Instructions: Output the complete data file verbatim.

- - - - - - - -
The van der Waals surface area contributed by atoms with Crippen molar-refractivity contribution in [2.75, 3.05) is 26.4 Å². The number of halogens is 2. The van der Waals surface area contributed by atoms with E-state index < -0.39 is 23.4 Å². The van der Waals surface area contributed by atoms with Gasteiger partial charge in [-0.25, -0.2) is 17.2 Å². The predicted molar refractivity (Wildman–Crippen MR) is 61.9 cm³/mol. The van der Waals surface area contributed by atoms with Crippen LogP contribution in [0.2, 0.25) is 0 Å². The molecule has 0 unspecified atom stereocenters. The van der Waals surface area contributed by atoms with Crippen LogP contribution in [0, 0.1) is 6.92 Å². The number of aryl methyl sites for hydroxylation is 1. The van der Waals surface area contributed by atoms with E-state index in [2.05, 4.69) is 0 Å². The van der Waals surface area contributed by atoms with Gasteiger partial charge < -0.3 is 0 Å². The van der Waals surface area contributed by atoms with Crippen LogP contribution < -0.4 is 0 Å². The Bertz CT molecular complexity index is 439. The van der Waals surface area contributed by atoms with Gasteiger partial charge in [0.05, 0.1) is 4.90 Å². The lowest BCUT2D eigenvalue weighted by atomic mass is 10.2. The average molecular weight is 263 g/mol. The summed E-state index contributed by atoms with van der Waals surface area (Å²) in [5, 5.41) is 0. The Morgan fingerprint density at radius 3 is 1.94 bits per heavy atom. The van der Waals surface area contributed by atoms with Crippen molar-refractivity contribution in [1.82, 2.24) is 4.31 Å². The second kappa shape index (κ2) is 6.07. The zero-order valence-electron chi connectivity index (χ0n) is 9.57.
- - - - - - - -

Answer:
The van der Waals surface area contributed by atoms with Crippen molar-refractivity contribution in [2.75, 3.05) is 26.4 Å². The number of halogens is 2. The van der Waals surface area contributed by atoms with E-state index < -0.39 is 23.4 Å². The van der Waals surface area contributed by atoms with Gasteiger partial charge in [-0.25, -0.2) is 17.2 Å². The predicted molar refractivity (Wildman–Crippen MR) is 61.9 cm³/mol. The van der Waals surface area contributed by atoms with Crippen LogP contribution in [0.2, 0.25) is 0 Å². The molecule has 0 unspecified atom stereocenters. The van der Waals surface area contributed by atoms with Crippen LogP contribution in [0, 0.1) is 6.92 Å². The number of aryl methyl sites for hydroxylation is 1. The van der Waals surface area contributed by atoms with E-state index in [2.05, 4.69) is 0 Å². The van der Waals surface area contributed by atoms with Gasteiger partial charge < -0.3 is 0 Å². The van der Waals surface area contributed by atoms with Crippen LogP contribution < -0.4 is 0 Å². The Bertz CT molecular complexity index is 439. The van der Waals surface area contributed by atoms with Gasteiger partial charge in [0.05, 0.1) is 4.90 Å². The lowest BCUT2D eigenvalue weighted by atomic mass is 10.2. The average molecular weight is 263 g/mol. The summed E-state index contributed by atoms with van der Waals surface area (Å²) in [5, 5.41) is 0. The Morgan fingerprint density at radius 3 is 1.94 bits per heavy atom. The van der Waals surface area contributed by atoms with Crippen molar-refractivity contribution in [1.82, 2.24) is 4.31 Å². The second kappa shape index (κ2) is 6.07. The zero-order valence-electron chi connectivity index (χ0n) is 9.57.